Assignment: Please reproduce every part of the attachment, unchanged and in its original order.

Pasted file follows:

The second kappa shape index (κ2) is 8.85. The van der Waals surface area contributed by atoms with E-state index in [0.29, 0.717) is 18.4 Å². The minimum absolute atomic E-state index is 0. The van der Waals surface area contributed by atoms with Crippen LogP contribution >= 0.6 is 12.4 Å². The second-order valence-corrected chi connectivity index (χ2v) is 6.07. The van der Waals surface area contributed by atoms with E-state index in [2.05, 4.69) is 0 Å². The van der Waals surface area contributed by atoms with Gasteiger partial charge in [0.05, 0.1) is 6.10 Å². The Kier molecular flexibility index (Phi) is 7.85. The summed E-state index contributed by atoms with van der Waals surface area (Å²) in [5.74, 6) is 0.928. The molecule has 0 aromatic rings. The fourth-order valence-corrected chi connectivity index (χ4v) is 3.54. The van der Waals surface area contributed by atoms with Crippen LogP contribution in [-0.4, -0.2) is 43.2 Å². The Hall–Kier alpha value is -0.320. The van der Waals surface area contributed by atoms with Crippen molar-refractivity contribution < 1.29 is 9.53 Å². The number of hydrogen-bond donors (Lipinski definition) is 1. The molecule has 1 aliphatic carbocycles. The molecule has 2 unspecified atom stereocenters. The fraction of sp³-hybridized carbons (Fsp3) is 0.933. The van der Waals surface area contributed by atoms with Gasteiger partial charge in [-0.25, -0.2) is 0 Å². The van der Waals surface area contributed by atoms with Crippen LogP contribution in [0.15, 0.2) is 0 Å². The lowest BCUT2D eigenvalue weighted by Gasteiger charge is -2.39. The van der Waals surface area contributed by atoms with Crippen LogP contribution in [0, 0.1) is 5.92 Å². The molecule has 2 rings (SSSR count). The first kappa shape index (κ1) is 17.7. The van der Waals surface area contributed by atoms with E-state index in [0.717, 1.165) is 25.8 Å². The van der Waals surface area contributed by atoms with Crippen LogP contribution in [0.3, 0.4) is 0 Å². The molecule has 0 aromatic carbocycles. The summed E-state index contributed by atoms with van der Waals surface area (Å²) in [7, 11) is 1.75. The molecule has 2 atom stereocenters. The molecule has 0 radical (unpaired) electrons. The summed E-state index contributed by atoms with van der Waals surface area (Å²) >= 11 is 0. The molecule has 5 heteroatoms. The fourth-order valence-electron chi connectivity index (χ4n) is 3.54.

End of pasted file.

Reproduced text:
The second kappa shape index (κ2) is 8.85. The van der Waals surface area contributed by atoms with E-state index in [0.29, 0.717) is 18.4 Å². The minimum absolute atomic E-state index is 0. The van der Waals surface area contributed by atoms with Crippen LogP contribution >= 0.6 is 12.4 Å². The second-order valence-corrected chi connectivity index (χ2v) is 6.07. The van der Waals surface area contributed by atoms with E-state index in [2.05, 4.69) is 0 Å². The van der Waals surface area contributed by atoms with Gasteiger partial charge in [0.05, 0.1) is 6.10 Å². The Kier molecular flexibility index (Phi) is 7.85. The summed E-state index contributed by atoms with van der Waals surface area (Å²) in [5.74, 6) is 0.928. The molecule has 0 aromatic rings. The fourth-order valence-corrected chi connectivity index (χ4v) is 3.54. The van der Waals surface area contributed by atoms with Crippen LogP contribution in [-0.4, -0.2) is 43.2 Å². The Hall–Kier alpha value is -0.320. The van der Waals surface area contributed by atoms with Crippen molar-refractivity contribution < 1.29 is 9.53 Å². The number of hydrogen-bond donors (Lipinski definition) is 1. The molecule has 1 aliphatic carbocycles. The molecule has 2 unspecified atom stereocenters. The fraction of sp³-hybridized carbons (Fsp3) is 0.933. The van der Waals surface area contributed by atoms with Gasteiger partial charge in [-0.25, -0.2) is 0 Å². The van der Waals surface area contributed by atoms with Crippen LogP contribution in [0.15, 0.2) is 0 Å². The lowest BCUT2D eigenvalue weighted by Gasteiger charge is -2.39. The van der Waals surface area contributed by atoms with Crippen LogP contribution in [0, 0.1) is 5.92 Å². The molecule has 2 rings (SSSR count). The first kappa shape index (κ1) is 17.7. The van der Waals surface area contributed by atoms with E-state index in [0.717, 1.165) is 25.8 Å². The van der Waals surface area contributed by atoms with Crippen LogP contribution in [0.3, 0.4) is 0 Å². The molecule has 0 aromatic carbocycles. The summed E-state index contributed by atoms with van der Waals surface area (Å²) in [7, 11) is 1.75. The molecule has 2 atom stereocenters. The molecule has 0 radical (unpaired) electrons. The summed E-state index contributed by atoms with van der Waals surface area (Å²) >= 11 is 0. The molecule has 5 heteroatoms. The fourth-order valence-electron chi connectivity index (χ4n) is 3.54.